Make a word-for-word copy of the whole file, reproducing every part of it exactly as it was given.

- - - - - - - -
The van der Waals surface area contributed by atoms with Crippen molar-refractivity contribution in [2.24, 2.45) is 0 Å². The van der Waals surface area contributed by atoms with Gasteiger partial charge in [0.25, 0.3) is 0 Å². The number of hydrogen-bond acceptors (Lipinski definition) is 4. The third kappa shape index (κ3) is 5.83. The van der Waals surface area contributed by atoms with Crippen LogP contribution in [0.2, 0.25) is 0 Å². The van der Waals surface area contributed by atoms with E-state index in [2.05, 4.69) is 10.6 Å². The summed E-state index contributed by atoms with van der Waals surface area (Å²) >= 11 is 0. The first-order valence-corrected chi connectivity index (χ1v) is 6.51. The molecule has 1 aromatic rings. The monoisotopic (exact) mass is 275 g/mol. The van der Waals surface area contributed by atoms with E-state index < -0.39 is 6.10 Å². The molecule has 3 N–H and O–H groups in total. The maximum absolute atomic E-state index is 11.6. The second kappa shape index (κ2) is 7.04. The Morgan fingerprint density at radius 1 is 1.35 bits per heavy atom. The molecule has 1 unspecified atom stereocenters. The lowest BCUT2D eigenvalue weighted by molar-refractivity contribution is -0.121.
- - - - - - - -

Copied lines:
The van der Waals surface area contributed by atoms with Crippen molar-refractivity contribution in [2.24, 2.45) is 0 Å². The van der Waals surface area contributed by atoms with Gasteiger partial charge in [0.25, 0.3) is 0 Å². The number of hydrogen-bond acceptors (Lipinski definition) is 4. The third kappa shape index (κ3) is 5.83. The van der Waals surface area contributed by atoms with Crippen LogP contribution in [0.2, 0.25) is 0 Å². The van der Waals surface area contributed by atoms with E-state index in [2.05, 4.69) is 10.6 Å². The summed E-state index contributed by atoms with van der Waals surface area (Å²) >= 11 is 0. The first-order valence-corrected chi connectivity index (χ1v) is 6.51. The molecule has 1 aromatic rings. The monoisotopic (exact) mass is 275 g/mol. The van der Waals surface area contributed by atoms with E-state index < -0.39 is 6.10 Å². The molecule has 3 N–H and O–H groups in total. The maximum absolute atomic E-state index is 11.6. The second kappa shape index (κ2) is 7.04. The Morgan fingerprint density at radius 1 is 1.35 bits per heavy atom. The molecule has 1 unspecified atom stereocenters. The lowest BCUT2D eigenvalue weighted by molar-refractivity contribution is -0.121.